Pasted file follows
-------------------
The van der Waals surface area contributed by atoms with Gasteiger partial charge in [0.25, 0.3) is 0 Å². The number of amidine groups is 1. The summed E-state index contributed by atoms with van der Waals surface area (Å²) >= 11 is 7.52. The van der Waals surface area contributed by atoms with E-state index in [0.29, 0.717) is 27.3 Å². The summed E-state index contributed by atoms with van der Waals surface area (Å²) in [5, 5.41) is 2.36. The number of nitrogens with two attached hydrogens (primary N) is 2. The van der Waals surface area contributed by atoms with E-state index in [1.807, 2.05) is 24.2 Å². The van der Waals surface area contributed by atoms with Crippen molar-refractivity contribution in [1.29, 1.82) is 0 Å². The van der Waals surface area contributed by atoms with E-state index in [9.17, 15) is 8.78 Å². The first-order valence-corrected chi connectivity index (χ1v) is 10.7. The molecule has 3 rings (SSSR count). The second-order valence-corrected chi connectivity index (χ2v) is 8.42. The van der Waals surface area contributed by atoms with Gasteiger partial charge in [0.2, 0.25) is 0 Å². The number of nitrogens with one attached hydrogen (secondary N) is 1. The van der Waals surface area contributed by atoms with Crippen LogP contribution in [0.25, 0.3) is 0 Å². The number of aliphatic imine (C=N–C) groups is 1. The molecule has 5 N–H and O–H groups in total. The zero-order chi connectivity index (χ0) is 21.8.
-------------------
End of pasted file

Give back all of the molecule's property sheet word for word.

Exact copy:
The van der Waals surface area contributed by atoms with Gasteiger partial charge in [0.25, 0.3) is 0 Å². The number of amidine groups is 1. The summed E-state index contributed by atoms with van der Waals surface area (Å²) >= 11 is 7.52. The van der Waals surface area contributed by atoms with E-state index in [0.29, 0.717) is 27.3 Å². The summed E-state index contributed by atoms with van der Waals surface area (Å²) in [5, 5.41) is 2.36. The number of nitrogens with two attached hydrogens (primary N) is 2. The van der Waals surface area contributed by atoms with E-state index in [1.807, 2.05) is 24.2 Å². The van der Waals surface area contributed by atoms with Crippen molar-refractivity contribution in [1.29, 1.82) is 0 Å². The van der Waals surface area contributed by atoms with E-state index in [9.17, 15) is 8.78 Å². The first-order valence-corrected chi connectivity index (χ1v) is 10.7. The molecule has 3 rings (SSSR count). The second-order valence-corrected chi connectivity index (χ2v) is 8.42. The van der Waals surface area contributed by atoms with Gasteiger partial charge in [0.2, 0.25) is 0 Å². The number of nitrogens with one attached hydrogen (secondary N) is 1. The van der Waals surface area contributed by atoms with Crippen LogP contribution in [0.25, 0.3) is 0 Å². The number of aliphatic imine (C=N–C) groups is 1. The molecule has 5 N–H and O–H groups in total. The zero-order chi connectivity index (χ0) is 21.8.